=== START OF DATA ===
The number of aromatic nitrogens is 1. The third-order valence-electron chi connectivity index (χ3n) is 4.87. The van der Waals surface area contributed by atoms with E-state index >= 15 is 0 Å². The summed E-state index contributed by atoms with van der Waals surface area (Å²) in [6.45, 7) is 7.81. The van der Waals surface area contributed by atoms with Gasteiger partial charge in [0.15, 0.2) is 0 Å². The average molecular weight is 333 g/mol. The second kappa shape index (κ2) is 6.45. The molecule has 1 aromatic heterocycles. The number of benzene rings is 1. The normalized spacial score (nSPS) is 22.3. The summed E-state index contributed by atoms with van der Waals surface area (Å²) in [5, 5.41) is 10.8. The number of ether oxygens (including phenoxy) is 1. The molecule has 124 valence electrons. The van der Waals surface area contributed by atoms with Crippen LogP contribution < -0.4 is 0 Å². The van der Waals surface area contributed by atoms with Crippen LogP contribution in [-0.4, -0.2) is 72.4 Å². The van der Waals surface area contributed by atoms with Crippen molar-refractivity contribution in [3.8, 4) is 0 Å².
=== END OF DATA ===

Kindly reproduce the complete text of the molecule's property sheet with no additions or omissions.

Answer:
The number of aromatic nitrogens is 1. The third-order valence-electron chi connectivity index (χ3n) is 4.87. The van der Waals surface area contributed by atoms with E-state index >= 15 is 0 Å². The summed E-state index contributed by atoms with van der Waals surface area (Å²) in [6.45, 7) is 7.81. The van der Waals surface area contributed by atoms with Gasteiger partial charge in [0.15, 0.2) is 0 Å². The average molecular weight is 333 g/mol. The second kappa shape index (κ2) is 6.45. The molecule has 1 aromatic heterocycles. The number of benzene rings is 1. The normalized spacial score (nSPS) is 22.3. The summed E-state index contributed by atoms with van der Waals surface area (Å²) in [5, 5.41) is 10.8. The number of ether oxygens (including phenoxy) is 1. The molecule has 124 valence electrons. The van der Waals surface area contributed by atoms with Crippen LogP contribution < -0.4 is 0 Å². The van der Waals surface area contributed by atoms with Crippen LogP contribution in [-0.4, -0.2) is 72.4 Å². The van der Waals surface area contributed by atoms with Crippen molar-refractivity contribution in [3.8, 4) is 0 Å².